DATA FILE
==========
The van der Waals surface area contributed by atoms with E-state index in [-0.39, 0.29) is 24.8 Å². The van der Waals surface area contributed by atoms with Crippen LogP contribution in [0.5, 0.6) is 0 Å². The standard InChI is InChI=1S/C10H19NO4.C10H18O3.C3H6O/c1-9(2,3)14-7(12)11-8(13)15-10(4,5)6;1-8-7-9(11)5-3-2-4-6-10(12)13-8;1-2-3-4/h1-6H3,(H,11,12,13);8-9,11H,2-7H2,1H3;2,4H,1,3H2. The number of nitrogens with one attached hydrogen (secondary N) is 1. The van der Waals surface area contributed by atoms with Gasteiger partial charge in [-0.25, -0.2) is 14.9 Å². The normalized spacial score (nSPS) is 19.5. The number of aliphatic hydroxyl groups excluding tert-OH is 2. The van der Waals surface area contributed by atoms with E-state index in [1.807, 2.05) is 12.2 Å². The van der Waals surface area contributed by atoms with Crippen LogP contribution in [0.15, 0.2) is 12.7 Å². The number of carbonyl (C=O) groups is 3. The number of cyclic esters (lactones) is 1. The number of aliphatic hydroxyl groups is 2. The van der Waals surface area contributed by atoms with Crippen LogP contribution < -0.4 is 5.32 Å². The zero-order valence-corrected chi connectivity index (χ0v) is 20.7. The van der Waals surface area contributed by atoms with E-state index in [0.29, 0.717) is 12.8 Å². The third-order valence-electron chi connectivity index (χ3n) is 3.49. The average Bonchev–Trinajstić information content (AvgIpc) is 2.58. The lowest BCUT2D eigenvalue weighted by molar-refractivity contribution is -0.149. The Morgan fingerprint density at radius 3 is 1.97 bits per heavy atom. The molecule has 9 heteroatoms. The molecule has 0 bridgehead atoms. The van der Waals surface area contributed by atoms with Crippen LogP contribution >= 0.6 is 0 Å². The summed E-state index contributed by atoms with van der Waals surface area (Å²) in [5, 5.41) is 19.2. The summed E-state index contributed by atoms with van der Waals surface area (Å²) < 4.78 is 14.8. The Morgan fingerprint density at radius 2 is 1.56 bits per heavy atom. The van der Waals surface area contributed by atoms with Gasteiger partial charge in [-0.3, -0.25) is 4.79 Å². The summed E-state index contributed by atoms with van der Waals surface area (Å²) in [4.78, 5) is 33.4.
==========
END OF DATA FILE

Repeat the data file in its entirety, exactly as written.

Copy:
The van der Waals surface area contributed by atoms with E-state index in [-0.39, 0.29) is 24.8 Å². The van der Waals surface area contributed by atoms with Crippen LogP contribution in [0.5, 0.6) is 0 Å². The standard InChI is InChI=1S/C10H19NO4.C10H18O3.C3H6O/c1-9(2,3)14-7(12)11-8(13)15-10(4,5)6;1-8-7-9(11)5-3-2-4-6-10(12)13-8;1-2-3-4/h1-6H3,(H,11,12,13);8-9,11H,2-7H2,1H3;2,4H,1,3H2. The number of nitrogens with one attached hydrogen (secondary N) is 1. The van der Waals surface area contributed by atoms with Gasteiger partial charge in [-0.25, -0.2) is 14.9 Å². The normalized spacial score (nSPS) is 19.5. The number of aliphatic hydroxyl groups excluding tert-OH is 2. The van der Waals surface area contributed by atoms with E-state index in [1.807, 2.05) is 12.2 Å². The van der Waals surface area contributed by atoms with Crippen LogP contribution in [0.15, 0.2) is 12.7 Å². The number of carbonyl (C=O) groups is 3. The number of cyclic esters (lactones) is 1. The number of aliphatic hydroxyl groups is 2. The van der Waals surface area contributed by atoms with Crippen LogP contribution < -0.4 is 5.32 Å². The zero-order valence-corrected chi connectivity index (χ0v) is 20.7. The van der Waals surface area contributed by atoms with E-state index in [0.29, 0.717) is 12.8 Å². The third-order valence-electron chi connectivity index (χ3n) is 3.49. The average Bonchev–Trinajstić information content (AvgIpc) is 2.58. The lowest BCUT2D eigenvalue weighted by molar-refractivity contribution is -0.149. The Morgan fingerprint density at radius 3 is 1.97 bits per heavy atom. The molecule has 9 heteroatoms. The molecule has 0 bridgehead atoms. The van der Waals surface area contributed by atoms with Crippen LogP contribution >= 0.6 is 0 Å². The summed E-state index contributed by atoms with van der Waals surface area (Å²) in [5, 5.41) is 19.2. The summed E-state index contributed by atoms with van der Waals surface area (Å²) < 4.78 is 14.8. The Morgan fingerprint density at radius 2 is 1.56 bits per heavy atom. The van der Waals surface area contributed by atoms with Gasteiger partial charge in [-0.3, -0.25) is 4.79 Å². The summed E-state index contributed by atoms with van der Waals surface area (Å²) in [4.78, 5) is 33.4.